Learning From Disaster: Devastating Events Play Key Role in Developing Roofing Standards
Because roofs perform so many critical building functions, it shouldn’t come as a surprise that many of the best sustainable roofing practices today are the result of failures and not successes. The kinds of failures that drive sustainable roofing frequently are massive in scale. Historic conflagrations such as the 1871 Chicago Fire taught us the importance of preventing the spread of fire from roof to roof, resulting in the well-known Class A, B and C fire classifications for roofing systems. Over the past century, other devastating fires have led to the development of hourly fire tests for roof assemblies that help prevent the spread of fire within a building and extend the escape time for occupants. Even as recently as 1953, we were still developing under-deck fire ratings such as the UL-1256 Steiner Tunnel and the FM 4450 Calorimeter due to the massive GM Hydramatic Fire in Livonia, Mich., where a 30-acre factory complex was completely engulfed in less than 20 minutes.
Severe weather events also have played a large role in the development of sustainable roofing standards. As an example, current standards for cool roofs can be attributed in no small part to severe heat waves and brownouts such as the Chicago Heat Wave of 1995. But perhaps the disasters triggered by hurricanes and similar severe storms have taught us the most about how sustainable buildings (and roofs) need to be designed. In 1992, Hurricane Andrew showed us that hurricane wind forces can be much more devastating than we had originally thought. As a result, wind design standards across the United States were bolstered, with minimum design wind speeds rising by 30 mph or more. And coastal jurisdictions such as Miami-Dade County went even further with the development of wind-borne debris standards and enhanced uplift design testing.
Commercial Roofing Boot Camp
Want to learn more about resilience and other important roofing issues? Dr. Hoff is teaching a 10-week, online course titled “Commercial Roofing Boot Camp.” This course, offered in partnership with Roofing Contractor and Architectural Roofing & Waterproofing, will help interested roofing and construction professionals understand the key principles of modern roofing and how to apply the best tools to put these principles into action. For more information or to register, visit www.theCEcampus.com or http://bit.ly/BootcampARW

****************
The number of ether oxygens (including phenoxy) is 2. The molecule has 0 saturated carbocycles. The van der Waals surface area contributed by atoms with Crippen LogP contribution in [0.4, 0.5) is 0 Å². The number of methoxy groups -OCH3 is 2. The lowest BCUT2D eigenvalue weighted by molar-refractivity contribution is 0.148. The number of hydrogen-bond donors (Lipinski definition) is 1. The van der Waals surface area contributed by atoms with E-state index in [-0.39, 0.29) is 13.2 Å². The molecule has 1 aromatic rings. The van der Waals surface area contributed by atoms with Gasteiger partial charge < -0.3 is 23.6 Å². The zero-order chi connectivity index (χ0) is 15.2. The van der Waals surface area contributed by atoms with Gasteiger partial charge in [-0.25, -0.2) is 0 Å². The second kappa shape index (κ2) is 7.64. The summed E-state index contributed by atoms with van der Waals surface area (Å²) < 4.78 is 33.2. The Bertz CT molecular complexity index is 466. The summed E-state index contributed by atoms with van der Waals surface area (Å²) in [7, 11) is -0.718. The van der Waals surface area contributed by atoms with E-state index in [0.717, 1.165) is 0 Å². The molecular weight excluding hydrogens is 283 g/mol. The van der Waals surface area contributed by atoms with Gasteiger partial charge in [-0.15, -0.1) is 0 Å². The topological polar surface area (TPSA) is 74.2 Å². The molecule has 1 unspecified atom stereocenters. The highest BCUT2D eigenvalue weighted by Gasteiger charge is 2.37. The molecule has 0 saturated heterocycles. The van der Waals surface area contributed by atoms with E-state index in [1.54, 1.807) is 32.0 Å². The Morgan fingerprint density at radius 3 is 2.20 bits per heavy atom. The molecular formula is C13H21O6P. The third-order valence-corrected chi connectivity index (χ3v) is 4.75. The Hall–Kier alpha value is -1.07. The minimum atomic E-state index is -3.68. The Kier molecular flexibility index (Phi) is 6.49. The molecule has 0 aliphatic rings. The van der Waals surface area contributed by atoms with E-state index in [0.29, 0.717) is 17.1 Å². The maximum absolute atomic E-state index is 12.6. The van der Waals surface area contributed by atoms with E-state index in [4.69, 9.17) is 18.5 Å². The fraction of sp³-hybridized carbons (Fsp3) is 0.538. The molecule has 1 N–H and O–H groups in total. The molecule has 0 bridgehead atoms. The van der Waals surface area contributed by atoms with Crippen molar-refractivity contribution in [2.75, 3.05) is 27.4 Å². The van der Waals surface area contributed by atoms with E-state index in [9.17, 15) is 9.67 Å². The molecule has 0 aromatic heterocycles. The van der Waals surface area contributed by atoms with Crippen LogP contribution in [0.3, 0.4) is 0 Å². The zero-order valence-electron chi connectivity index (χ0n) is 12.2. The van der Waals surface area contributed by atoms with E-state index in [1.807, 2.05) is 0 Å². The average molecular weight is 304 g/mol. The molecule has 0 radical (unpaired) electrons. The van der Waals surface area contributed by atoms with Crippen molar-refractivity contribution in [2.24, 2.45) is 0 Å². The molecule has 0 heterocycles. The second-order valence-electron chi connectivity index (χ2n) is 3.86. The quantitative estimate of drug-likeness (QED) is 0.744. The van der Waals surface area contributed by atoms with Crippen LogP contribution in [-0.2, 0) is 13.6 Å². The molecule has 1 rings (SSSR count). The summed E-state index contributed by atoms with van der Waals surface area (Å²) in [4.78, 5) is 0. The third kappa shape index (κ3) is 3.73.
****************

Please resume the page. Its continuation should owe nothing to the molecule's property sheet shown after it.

Although Hurricane Katrina in 2005 may not have packed winds any stronger than Andrew, we learned the hard way about the effects of storm surges, and perhaps most importantly about the importance of a little-known part of wind design called “Building Risk Category.” Even though the Superdome in New Orleans obviously could pose significant safety risks in a severe storm, our building codes at that time assumed that large sports facilities would be evacuated and empty during hurricanes — and hence, “no harm, no foul” to potential occupants. Unfortunately, due to the unexpected severity of Katrina’s storm surge and the inadequacy of evacuation measures, the Super Dome became a critical storm shelter for thousands of New Orleans inhabitants, with disastrous results when the roof blew off. As a result of Katrina, building risk categories in codes were upgraded, and the lowest risk category was even eliminated.
Finally, Hurricane Sandy hit the East Coast in 2012, and we were given an object lesson again about the devastating effect storm surges can have on how a building can function effectively when external utilities and services are cut off. When buildings are isolated from the supply of fresh water and electricity, roofs can serve an important role in keeping building occupants safe and secure. Storm surges can wipe out critical utilities located in building basements, but power and water sources located on the rooftop can help maintain emergency lighting and water supplies. And thermally efficient roofs can help keep occupants comfortable until heating and cooling plants are put back into service.
Even though many advances in roofing technology have been the result of disasters, we should be very proud of the roofs we install and maintain today. Out of the tragedy of fires and storms, we have developed smarter, stronger and more resilient roofs. Hopefully these roofs will help keep our customers safe and secure the next time disaster strikes.